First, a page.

In this short post we are going to share with you some advice that will help you to plan your holidays if your are planing to travel by train in China.
The first thing you need to know is that booking the train tickets online is by your own and directly via the train companies can be quite complicated.
Reserving a ticket
The ticket reservations open 60 days before departure for online bookings and 58 days before departure for sale at stations, for all long-distance trains. You cannot buy tickets before reservations open.
Most long-distance trains get fully-booked days ahead. So book as many days ahead as you can. Although as China’s new G-category high-speed trains are expensive by Chinese standards you’ll sometimes find Beijing-Shanghai or Beijing-Xian high-speed train tickets available on the day of travel or the day before, assuming you are flexible as to the class or exact departure time. But in all other cases, long-distance train tickets often sell out days before departure.
Train tickets are best booked at least 3-4 days in advance, preferably more, apart from peak holiday periods when they should be booked as soon as reservations open or secured through a train ticketing agency who knows the ropes, as trains get very fully-booked weeks ahead.
There are many websites that can help you to book your ticket but we used www.chinahighlights.com/china-trains. It is a reliable and helpful train ticketing agency which has been around since 1998.
They have developed a clear & easy-to-use English-language train booking website linked to the Chinese Railways ticketing system to show train times, fares & availability for any train journey within China. They can book any Chinese domestic train, although not international trains or trains to or from Hong Kong (We are going to fly from Shanghai to Hong Kong to get around this problem).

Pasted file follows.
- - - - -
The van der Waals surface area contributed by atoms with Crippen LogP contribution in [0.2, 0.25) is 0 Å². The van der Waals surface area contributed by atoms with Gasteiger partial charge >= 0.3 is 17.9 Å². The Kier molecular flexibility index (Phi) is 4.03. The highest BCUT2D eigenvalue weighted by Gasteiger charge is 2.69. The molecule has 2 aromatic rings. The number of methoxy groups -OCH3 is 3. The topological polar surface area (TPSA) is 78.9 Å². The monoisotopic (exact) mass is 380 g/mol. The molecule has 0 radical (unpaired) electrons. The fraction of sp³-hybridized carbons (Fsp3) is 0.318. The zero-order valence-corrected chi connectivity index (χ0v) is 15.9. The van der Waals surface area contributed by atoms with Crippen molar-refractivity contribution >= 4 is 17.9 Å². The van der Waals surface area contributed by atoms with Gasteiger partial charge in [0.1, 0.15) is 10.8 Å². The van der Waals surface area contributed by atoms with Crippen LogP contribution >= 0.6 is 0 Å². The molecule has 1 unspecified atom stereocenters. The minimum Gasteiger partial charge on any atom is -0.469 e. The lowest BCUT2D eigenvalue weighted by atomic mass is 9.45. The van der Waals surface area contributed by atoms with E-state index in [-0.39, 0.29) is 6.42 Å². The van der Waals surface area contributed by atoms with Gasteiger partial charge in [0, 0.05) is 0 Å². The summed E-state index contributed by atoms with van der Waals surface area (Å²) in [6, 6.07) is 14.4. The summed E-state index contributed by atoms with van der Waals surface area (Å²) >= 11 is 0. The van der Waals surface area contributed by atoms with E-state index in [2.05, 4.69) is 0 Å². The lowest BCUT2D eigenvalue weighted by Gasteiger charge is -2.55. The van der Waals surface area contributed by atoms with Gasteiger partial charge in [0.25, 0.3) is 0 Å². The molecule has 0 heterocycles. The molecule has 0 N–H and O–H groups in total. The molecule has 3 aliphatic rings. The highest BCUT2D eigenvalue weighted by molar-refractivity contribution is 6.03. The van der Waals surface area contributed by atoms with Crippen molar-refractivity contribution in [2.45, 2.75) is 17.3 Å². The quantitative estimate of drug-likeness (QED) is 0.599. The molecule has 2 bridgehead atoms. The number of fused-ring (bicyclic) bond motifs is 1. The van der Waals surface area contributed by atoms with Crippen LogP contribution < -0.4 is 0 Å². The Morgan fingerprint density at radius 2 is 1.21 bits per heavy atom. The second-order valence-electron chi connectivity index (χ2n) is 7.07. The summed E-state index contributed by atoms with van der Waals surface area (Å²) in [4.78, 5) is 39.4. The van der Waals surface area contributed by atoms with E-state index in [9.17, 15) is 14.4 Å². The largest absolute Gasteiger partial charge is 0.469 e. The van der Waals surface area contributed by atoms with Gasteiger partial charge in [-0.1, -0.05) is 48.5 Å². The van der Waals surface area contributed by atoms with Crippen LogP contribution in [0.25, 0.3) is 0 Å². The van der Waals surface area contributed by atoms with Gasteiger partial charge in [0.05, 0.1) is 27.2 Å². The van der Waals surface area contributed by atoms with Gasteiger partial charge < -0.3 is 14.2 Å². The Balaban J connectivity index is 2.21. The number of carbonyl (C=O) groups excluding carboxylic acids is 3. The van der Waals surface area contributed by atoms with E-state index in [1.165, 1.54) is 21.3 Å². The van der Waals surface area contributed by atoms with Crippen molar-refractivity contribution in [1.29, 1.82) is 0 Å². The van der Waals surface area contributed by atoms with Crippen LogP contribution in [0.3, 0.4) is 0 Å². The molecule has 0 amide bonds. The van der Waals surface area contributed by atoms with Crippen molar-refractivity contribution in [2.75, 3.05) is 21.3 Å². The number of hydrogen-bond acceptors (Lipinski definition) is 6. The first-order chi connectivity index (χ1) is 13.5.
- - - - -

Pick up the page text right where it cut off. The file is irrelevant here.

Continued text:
Note: you need to send a copy of your passport to book the train tickets.
Collecting your tickets
If you book your train tickets online with an agency such as www.chinahighlights.com the no-extra-fee option is to collect the tickets at the station.
You’ll be emailed a booking confirmation stating the date, time, train number, car & seats number and (most importantly) your booking reference. This booking confirmation is not valid for travel, you need to collect the actual ticket before you board the train. You can do this at any station at any time before departure. If you plan to collect them immediately before departure then you should get to the station at least two hours beforehand as there might be long queues. Language isn’t a problem, you simply show the booking confirmation plus your passport and the passports of everyone travelling with you and the staff will hand you your tickets.
Note: There’s an RMB 5 (= 50p, $1) fee for collecting a ticket in a city that’s not the city where your journey starts.
You might want to collect tickets ahead of time to get this out of the way. In Beijing, it’s easier to collect them at Beijing’s centrally-located main station even if your train leaves from Beijing South or Beijing West, which are a mile or two’s metro ride out of the centre. There’s no fee for collecting a ticket at Beijing main station even if the journey starts from Beijing South or Beijing West. The ticket hall is to the right of the main building, clearly marked ‘ticket office’. Be prepared for an X-ray baggage check just inside the entrance.
After searching online the best source of information we found was the website http://www.seat61.com/China.htm check it out of you need additional help.